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This content was created by the National Sleep Foundation

Tests for Narcolepsy

Tests for narcolepsy can be performed by a qualified sleep specialist. During the appointment your doctor will ask questions about your symptoms, when, and how they developed. The doctor will ask you about sleepiness, possible episodes of cataplexy, your nighttime sleep patterns, and other symptoms like hallucinations, dreams, and sleep paralysis. At the same time, the doctor will rule out other causes of sleepiness and investigate other health conditions that may be causing your symptoms. The doctor may also do a physical exam.

If your symptoms sound like narcolepsy, the next step will be to collect more information about your sleep to confirm the diagnosis. For example,

  • Overnight sleep study (polysomnogram). This is a are non-invasive, overnight study, conducted in a hospital or sleep center in which your sleep is monitored. While you sleep, an EEG monitors your brain waves and this information helps doctors understand what is causing your symptoms. Measurements of body movements, eye movements, heart and breathing rates, and oxygen levels are also taken throughout the night.
Home sleep tests (those that are performed at home versus in a sleep center) are used when a doctor suspects that abnormal breathing, such as apnea, is causing sleep disturbance or daytime sleepiness. Home sleep tests are not meant to diagnose other sleep disorders.
  • Multiple Sleep Latency Test (MSLT). This is a daytime test conducted after an overnight sleep study so that your doctor can examine the quality of your nighttime sleep and the degree of sleepiness during the day. In the MSLT, you are asked to nap at five scheduled times at 2-hour intervals beginning a couple of hours after you wake up in the morning. How quickly you fall asleep and the type of sleep you have when you nap will be evaluated.  Falling asleep quickly and entering rapid eye movement (REM) sleep during naps is one indication of narcolepsy. In preparation for this test, it’s important to follow your doctor’s instructions, because many factors can interfere with the results. For example, your doctor may recommend not taking certain medications—such as antidepressants, stimulants, or other medications affecting mood and behavior—for a period of time before the test.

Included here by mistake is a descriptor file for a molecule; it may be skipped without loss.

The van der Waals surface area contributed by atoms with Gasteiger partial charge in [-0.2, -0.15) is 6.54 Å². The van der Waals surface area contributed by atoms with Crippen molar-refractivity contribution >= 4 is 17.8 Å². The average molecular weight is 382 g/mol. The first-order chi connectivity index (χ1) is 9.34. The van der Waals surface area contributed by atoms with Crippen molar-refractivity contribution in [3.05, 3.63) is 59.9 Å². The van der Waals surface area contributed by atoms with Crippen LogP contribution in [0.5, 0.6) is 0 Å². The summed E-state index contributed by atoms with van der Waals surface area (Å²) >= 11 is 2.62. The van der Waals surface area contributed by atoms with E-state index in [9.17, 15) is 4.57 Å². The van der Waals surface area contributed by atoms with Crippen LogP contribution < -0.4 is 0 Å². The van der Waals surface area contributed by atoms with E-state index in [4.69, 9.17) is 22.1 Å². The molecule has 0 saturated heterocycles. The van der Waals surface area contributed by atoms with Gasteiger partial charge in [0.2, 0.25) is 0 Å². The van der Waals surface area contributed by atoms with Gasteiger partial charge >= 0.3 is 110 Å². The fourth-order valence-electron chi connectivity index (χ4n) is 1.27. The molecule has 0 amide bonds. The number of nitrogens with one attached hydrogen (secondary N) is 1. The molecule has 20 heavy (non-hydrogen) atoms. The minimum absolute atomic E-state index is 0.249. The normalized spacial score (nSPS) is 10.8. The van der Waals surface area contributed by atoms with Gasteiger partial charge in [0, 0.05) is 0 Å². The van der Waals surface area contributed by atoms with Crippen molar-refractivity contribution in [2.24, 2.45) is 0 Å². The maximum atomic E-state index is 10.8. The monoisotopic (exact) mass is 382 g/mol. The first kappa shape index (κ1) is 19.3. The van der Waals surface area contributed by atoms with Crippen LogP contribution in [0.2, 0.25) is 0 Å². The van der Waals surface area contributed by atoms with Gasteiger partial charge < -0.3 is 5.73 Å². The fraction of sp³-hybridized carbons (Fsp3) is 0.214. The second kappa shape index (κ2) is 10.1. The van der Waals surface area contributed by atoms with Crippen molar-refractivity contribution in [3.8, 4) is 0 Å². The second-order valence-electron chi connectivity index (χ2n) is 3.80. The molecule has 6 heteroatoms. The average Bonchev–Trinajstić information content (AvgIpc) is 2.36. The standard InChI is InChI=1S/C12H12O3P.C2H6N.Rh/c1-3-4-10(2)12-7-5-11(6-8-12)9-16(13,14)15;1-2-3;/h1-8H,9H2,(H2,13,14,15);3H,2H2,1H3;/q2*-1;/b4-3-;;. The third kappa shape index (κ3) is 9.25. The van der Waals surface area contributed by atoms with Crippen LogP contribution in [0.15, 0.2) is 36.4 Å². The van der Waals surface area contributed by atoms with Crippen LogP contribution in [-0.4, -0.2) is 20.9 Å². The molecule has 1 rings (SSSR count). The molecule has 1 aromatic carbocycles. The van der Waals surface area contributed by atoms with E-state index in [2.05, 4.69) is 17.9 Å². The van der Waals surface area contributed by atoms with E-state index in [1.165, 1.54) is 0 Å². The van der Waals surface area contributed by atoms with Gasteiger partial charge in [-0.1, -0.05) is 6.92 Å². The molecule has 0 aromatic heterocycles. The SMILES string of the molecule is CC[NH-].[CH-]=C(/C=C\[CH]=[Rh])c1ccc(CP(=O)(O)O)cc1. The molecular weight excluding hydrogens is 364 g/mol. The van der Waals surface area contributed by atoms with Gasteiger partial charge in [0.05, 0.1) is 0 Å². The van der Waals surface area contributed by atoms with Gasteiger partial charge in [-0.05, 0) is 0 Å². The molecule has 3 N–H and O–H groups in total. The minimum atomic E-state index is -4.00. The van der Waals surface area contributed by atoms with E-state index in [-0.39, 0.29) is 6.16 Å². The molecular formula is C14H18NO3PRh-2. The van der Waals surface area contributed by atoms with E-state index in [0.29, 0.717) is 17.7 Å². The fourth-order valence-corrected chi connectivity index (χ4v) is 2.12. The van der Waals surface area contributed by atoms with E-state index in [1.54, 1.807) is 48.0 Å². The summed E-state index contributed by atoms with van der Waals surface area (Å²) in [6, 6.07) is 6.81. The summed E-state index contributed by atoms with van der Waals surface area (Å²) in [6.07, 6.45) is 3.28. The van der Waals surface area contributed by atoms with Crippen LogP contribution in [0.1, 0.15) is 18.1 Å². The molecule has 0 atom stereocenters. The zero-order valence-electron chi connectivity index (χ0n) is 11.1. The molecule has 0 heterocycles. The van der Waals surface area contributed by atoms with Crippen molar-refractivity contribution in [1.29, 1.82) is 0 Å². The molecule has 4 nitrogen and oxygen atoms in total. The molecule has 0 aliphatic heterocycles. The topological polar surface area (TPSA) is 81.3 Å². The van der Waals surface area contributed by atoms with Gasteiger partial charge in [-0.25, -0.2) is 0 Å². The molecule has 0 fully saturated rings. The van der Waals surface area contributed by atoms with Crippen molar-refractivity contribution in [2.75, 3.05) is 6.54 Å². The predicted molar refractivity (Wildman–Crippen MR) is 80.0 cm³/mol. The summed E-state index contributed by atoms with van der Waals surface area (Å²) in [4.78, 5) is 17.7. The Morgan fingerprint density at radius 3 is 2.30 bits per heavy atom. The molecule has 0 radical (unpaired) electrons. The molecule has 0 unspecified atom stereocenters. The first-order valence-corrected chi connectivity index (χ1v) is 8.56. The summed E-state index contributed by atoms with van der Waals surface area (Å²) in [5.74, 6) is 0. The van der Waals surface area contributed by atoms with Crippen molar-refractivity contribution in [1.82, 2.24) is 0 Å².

• HLA typing.Many people with narcolepsy have a particular genetic marker related to the immune system. Testing for this genetic marker can be informative, but it is not a definitive test for narcolepsy, since some people without narcolepsy also have the marker.
  • Hypocretin level test.The chemical hypocretin (deficient in many cases of narcolepsy) can be measured in cerebrospinal fluid. Talk to your doctor about whether this test is indicated.

Questions for Your Doctor About Narcolepsy

To get the most out of a conversation with your doctor, it helps to be prepared with questions. Here are some questions to ask during your appointment:

  1. Are there any other sleep disorders or health conditions that could be causing my symptoms? How will I know this is narcolepsy and not another issue?
  2. What specific tests will I need? What do these tests measure?
  3. If I have narcolepsy, what are my treatment options? What medications would be prescribed? What specific symptoms are these medications meant to treat? What are the side effects?
  4. What diet, exercise, and behavioral changes will help my symptoms?
  5. What important information should I share with my family and friends so that they can understand and support me?
  6. What types of support groups and/or other patient resources are available to me?
  7. What specific suggestions could improve my experience at school/ work?

This content was created by the National Sleep Foundation

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